Success of future health systems hinges on access to data, say experts

By Rebecca Bazeley

16 October 2016


An international group of population health experts is calling for sharing of health data to be the norm if precision health agendas are to succeed and build sustainable health systems.

The signatories – from UK, Italy, Belgium, Hungary, Canada and the United States – note that people and patients across the world are being let down by the slow, evolutionary pace of change in health systems that fails to keep pace with massive advances in digital and genome-based technologies.

In their statement Paths to precision health: act now published today, the signatories urge for active leadership to address this major obstacle to the success of precision health agendas and to harness new technologies to drive the public’s participation in its health

Gathering in Cambridge, UK at a summit hosted by Dr Ron Zimmern (Chairman, PHG Foundation), the signatories urged governments to take revolutionary and disruptive action that will make sharing personal health data an accepted civic responsibility for all citizens.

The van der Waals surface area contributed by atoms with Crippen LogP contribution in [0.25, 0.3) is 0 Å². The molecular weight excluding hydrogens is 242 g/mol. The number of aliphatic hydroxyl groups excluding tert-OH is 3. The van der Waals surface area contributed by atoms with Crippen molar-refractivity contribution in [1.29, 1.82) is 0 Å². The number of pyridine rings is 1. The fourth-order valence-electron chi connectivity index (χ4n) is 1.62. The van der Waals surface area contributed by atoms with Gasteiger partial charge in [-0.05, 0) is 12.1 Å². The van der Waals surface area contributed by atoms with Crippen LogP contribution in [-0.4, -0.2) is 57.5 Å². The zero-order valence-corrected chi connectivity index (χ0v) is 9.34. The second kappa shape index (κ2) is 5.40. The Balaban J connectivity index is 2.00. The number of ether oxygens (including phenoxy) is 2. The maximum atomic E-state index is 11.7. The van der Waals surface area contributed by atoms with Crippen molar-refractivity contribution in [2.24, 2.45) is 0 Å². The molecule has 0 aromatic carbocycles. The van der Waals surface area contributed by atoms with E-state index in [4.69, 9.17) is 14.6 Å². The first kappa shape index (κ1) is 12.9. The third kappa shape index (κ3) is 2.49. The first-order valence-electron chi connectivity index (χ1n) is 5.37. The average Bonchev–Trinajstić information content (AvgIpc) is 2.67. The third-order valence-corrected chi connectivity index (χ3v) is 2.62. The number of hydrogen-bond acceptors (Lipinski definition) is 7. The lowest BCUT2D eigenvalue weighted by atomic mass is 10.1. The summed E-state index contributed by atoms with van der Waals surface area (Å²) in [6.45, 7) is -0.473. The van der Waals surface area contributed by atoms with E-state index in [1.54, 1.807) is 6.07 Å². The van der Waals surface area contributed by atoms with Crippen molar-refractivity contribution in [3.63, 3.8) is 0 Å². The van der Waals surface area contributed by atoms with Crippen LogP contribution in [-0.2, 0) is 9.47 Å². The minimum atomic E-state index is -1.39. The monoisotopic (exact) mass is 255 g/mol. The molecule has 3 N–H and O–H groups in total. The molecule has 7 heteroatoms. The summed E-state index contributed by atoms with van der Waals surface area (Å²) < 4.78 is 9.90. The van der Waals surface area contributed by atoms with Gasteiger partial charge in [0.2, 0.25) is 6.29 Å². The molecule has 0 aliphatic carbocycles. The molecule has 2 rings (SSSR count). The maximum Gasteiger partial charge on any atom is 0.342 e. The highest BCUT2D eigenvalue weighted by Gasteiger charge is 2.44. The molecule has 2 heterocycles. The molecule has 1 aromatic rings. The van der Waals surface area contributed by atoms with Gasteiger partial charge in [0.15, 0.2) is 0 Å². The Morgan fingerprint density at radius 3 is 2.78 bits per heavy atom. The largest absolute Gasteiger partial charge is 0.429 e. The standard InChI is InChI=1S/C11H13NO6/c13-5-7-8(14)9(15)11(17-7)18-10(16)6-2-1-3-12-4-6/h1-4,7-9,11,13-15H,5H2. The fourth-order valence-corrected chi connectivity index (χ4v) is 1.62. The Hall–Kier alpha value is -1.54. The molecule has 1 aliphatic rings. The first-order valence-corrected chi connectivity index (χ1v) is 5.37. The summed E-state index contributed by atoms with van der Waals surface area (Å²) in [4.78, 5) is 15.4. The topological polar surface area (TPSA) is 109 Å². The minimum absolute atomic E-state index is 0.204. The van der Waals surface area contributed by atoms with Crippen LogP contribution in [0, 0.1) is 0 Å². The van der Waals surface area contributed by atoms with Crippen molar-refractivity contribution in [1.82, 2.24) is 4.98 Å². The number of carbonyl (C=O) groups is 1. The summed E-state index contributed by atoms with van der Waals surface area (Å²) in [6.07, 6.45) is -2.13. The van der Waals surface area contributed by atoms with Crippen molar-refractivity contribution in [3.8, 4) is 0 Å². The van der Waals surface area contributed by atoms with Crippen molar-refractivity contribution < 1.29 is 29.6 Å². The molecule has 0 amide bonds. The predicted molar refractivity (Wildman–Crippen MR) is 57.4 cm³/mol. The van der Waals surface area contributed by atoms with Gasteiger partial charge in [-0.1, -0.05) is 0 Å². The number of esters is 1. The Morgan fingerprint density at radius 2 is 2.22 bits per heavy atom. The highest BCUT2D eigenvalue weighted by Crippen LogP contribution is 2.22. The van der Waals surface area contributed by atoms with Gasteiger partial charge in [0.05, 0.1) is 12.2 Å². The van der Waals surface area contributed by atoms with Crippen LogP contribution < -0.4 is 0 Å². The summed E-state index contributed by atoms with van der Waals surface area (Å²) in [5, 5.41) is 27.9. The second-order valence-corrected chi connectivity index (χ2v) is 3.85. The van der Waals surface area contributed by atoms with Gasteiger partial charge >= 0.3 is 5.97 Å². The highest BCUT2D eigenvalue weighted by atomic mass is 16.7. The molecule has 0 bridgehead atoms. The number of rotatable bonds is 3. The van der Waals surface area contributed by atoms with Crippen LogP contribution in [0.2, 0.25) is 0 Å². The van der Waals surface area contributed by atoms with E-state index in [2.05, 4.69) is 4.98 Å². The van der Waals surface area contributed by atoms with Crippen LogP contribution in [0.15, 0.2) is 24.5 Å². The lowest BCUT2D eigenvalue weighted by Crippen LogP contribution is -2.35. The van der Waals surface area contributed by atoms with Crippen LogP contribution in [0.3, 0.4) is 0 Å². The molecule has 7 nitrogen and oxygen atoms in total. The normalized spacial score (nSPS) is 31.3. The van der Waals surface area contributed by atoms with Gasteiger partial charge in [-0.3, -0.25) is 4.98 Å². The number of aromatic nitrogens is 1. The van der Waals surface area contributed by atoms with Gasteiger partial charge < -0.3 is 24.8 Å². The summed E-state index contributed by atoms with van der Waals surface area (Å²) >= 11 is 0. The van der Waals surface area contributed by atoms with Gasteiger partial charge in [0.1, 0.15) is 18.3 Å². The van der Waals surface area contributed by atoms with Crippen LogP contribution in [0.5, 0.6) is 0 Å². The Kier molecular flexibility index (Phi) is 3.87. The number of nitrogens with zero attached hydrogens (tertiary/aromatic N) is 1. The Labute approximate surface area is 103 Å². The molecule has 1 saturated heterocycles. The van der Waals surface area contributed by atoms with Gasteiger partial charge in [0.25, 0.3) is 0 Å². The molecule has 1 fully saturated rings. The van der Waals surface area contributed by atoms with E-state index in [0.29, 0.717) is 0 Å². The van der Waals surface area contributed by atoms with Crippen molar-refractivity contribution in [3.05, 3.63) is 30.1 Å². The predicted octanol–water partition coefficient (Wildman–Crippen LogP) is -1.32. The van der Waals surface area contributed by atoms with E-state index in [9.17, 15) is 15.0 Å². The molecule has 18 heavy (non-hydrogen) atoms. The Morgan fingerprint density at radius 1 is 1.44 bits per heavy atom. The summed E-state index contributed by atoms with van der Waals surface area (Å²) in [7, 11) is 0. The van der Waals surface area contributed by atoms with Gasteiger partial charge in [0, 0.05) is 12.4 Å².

The vision set out in the statement is for a new reciprocal model for health in which the silos between public health and clinical medicine are removed and the emphasis is on prevention and health over treatment and cure. In this model citizens will be expected to ‘pay forward’ by contributing their genetic and medical data as “an investment in the country’s path to health”.  

Specifically, Paths to precision health: act now urges the freeing of data and engagement of citizens to make available to researchers and clinicians standardised, comprehensive and diverse health-related data as a matter of urgency.

Dr Ron Zimmern, Chair, PHG Foundation said:

Data and information will be critical to the development of precision healthcare. Sharing data as the norm and ensuring that the entire health system works together will require a radical reorganisation. Evolutionary change will not suffice. We must embrace a more radical agenda to make these changes happen”.

Media enquiries on this press release should contact Rebecca Bazeley


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